So as I was preparing to graduate, I met with a man who owned and ran his own web design and marketing firm in Indianapolis. I don’t remember his name or the name of his company, or much else that was said during our meeting, but I will never forget this one thing he said to me. After looking over my portfolio and talking to me about my abilities and experience, he looked at me very earnestly and said, “You’re very smart. That much is obvious from looking at your work and hearing how you’ve learned the skills you have. But you’re in this interesting in between place of being half into the analytical scientific side of things and half into the creative design side of things. I really believe you can do whichever one you want, but you have to pick a side. You have to decide which one is your thing, and then you have to dedicate everything you have to that.”

be you, follow your dreams, bravery, courage, be someone you want to be

I walked away from that meeting confused and disheartened. My whole life, I had been a creative and tender soul twisting myself into an analytical and logical brain. And I had always gotten a lot of praise for being that kind of person. But suddenly, here was a man calling me on my bluff. Here was a man giving me permission to be whatever I wanted to be, but making it clear that I couldn’t spend the rest of my life toeing the line.

How I moved from doing what I thought I should do, to doing what I was born to do

So I did the logical thing and took a job as a software tester at a large healthcare software corporation. And so the pursuit of praise and achievement grew ever stronger. I lived for the pat on the back, the promotion to a bigger and better and more impressive role or project. But my soul constantly felt so overwhelmed by the pressure and the unending push forward and the celebration of logic and debate that went into every decision.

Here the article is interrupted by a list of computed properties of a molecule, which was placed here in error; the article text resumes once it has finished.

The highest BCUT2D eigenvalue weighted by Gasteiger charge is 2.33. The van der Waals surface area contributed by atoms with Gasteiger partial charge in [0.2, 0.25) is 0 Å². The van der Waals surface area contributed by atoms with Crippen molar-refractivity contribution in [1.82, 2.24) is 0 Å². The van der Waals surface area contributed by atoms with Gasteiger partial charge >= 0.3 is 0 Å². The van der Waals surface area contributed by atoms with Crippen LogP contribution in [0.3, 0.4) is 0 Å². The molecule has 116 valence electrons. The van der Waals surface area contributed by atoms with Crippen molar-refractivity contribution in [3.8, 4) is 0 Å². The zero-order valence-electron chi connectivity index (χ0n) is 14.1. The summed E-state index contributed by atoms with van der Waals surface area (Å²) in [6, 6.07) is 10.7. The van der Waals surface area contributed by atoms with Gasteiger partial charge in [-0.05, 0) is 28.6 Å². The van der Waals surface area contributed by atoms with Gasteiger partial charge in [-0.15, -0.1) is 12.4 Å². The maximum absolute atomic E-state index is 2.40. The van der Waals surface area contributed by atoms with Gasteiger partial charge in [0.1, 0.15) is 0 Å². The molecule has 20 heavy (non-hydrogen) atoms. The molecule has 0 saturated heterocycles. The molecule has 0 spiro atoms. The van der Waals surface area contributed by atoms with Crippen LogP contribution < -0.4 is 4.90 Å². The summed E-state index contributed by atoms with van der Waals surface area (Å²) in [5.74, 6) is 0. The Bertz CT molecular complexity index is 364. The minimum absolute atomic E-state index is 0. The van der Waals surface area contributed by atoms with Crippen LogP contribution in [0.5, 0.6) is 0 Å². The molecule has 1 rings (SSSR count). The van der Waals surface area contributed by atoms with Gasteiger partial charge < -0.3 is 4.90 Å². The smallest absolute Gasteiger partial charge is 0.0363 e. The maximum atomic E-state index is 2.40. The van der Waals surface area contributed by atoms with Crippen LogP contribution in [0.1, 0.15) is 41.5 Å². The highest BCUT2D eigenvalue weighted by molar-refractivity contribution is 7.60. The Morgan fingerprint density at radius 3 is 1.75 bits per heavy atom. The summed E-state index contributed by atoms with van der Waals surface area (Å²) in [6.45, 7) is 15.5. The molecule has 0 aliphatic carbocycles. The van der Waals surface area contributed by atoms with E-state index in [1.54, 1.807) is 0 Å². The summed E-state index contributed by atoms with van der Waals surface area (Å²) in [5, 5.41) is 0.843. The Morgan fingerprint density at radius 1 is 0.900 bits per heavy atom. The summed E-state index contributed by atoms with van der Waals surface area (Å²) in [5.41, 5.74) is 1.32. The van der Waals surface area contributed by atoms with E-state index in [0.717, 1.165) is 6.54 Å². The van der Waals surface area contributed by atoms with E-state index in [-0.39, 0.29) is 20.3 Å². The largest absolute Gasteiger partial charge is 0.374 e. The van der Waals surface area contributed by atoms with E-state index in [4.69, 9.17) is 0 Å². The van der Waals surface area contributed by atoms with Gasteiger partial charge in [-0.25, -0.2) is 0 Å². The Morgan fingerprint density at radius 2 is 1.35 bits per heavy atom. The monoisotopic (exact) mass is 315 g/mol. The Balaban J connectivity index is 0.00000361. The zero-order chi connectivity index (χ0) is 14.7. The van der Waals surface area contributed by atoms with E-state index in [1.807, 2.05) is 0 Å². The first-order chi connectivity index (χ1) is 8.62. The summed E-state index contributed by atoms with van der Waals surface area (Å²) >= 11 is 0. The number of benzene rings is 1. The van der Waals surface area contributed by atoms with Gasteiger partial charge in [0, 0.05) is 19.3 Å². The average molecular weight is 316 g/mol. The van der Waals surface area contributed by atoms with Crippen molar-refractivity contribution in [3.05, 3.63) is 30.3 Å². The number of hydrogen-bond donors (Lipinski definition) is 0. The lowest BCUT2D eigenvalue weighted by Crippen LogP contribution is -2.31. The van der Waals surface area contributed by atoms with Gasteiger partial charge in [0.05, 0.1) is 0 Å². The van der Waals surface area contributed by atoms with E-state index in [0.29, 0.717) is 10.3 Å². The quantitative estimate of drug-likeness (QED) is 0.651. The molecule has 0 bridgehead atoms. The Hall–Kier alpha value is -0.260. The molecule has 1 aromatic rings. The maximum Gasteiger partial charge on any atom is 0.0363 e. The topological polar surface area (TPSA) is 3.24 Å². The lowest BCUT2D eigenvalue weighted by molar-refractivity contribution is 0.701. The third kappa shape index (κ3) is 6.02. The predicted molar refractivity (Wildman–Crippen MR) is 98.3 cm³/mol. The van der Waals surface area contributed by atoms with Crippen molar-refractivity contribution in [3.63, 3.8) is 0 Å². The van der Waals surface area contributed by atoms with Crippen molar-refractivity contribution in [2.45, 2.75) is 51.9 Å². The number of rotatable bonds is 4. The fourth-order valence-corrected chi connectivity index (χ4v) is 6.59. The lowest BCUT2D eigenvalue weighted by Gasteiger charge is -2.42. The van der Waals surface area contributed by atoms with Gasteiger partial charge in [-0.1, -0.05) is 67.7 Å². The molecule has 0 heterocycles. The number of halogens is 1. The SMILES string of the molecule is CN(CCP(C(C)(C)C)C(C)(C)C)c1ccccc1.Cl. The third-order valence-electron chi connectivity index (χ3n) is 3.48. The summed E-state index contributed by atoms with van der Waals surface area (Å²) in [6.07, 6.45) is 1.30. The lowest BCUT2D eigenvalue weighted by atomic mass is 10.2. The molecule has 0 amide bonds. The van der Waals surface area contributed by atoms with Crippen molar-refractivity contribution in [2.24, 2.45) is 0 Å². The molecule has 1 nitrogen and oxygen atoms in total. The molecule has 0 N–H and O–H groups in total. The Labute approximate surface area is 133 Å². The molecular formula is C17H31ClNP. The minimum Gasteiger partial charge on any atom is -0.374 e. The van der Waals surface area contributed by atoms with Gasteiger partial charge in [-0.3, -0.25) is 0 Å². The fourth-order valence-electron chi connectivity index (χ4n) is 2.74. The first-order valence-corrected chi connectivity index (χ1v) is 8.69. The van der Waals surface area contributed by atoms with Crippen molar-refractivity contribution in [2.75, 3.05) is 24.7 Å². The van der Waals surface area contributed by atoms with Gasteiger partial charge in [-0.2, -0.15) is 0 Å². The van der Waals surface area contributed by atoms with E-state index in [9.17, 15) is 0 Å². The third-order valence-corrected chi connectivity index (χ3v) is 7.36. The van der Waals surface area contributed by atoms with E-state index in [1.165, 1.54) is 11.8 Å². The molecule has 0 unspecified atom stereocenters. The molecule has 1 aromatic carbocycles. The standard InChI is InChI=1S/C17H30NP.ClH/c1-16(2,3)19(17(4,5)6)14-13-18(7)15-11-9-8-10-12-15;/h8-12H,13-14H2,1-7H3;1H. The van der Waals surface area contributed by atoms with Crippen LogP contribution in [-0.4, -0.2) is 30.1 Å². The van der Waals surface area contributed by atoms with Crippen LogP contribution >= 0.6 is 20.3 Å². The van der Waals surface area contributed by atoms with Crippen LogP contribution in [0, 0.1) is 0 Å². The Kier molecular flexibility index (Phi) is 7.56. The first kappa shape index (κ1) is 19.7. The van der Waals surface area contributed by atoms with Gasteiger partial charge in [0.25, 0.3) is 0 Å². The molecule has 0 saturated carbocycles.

I ached for freedom and creativity with everything in me. My very bones and every fiber and muscle within me cried out for it. The stress and pressure made me physically ill for months. The months of sickness turned into years. And then something slow and beautiful started to happen inside of me.

The first thing was that I began to get my chronic illness under control by switching up my diet. As I started to feel better, I became more and more motivated to re-explore the things that once brought me joy. I started creating again. I painted canvases, I designed prints for our home, and I made our little apartment as cozy and welcoming as I could. Then I started to cook again. I made dinner and invited people over and we laughed and ate and I began to remember what it felt like to be known and loved. As I created more and more, and worked on all sorts of prints for the homes of the people in my life, an idea was born.

It started as a tiny “what if” – just a small seed sprouting up in my soul. What if I used all the artwork and find yourself, be you, motivational image,decor I’d created to start a shop? And what if that shop had a mission that I’m passionate about? Like maybe a mission of helping families get access to fresh, healthy food? And what if I could also have a blog where I could get back to my love of writing? I mulled over the thought for a few months, afraid to speak it out loud.